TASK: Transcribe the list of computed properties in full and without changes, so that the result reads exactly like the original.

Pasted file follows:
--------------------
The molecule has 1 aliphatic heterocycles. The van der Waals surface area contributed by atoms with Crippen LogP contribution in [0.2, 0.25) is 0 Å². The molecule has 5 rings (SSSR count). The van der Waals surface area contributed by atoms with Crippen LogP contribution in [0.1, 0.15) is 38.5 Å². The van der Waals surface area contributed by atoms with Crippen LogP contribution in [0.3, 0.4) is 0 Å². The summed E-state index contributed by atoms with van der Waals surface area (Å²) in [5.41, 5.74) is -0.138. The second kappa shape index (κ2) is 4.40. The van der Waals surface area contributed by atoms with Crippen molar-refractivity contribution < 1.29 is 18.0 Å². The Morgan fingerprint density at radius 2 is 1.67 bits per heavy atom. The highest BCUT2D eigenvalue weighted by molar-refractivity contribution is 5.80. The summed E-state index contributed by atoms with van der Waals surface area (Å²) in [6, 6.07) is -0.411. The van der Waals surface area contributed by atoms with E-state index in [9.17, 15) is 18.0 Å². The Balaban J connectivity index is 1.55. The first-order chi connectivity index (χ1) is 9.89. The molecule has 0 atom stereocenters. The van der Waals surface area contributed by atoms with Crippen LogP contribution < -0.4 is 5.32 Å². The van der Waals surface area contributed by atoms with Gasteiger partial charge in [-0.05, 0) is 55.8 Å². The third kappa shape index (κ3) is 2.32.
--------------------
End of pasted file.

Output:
The molecule has 1 aliphatic heterocycles. The van der Waals surface area contributed by atoms with Crippen LogP contribution in [0.2, 0.25) is 0 Å². The molecule has 5 rings (SSSR count). The van der Waals surface area contributed by atoms with Crippen LogP contribution in [0.1, 0.15) is 38.5 Å². The van der Waals surface area contributed by atoms with Crippen LogP contribution in [0.3, 0.4) is 0 Å². The summed E-state index contributed by atoms with van der Waals surface area (Å²) in [5.41, 5.74) is -0.138. The second kappa shape index (κ2) is 4.40. The van der Waals surface area contributed by atoms with Crippen molar-refractivity contribution < 1.29 is 18.0 Å². The Morgan fingerprint density at radius 2 is 1.67 bits per heavy atom. The highest BCUT2D eigenvalue weighted by molar-refractivity contribution is 5.80. The summed E-state index contributed by atoms with van der Waals surface area (Å²) in [6, 6.07) is -0.411. The van der Waals surface area contributed by atoms with E-state index in [9.17, 15) is 18.0 Å². The Balaban J connectivity index is 1.55. The first-order chi connectivity index (χ1) is 9.89. The molecule has 0 atom stereocenters. The van der Waals surface area contributed by atoms with Crippen LogP contribution < -0.4 is 5.32 Å². The van der Waals surface area contributed by atoms with Gasteiger partial charge in [-0.05, 0) is 55.8 Å². The third kappa shape index (κ3) is 2.32.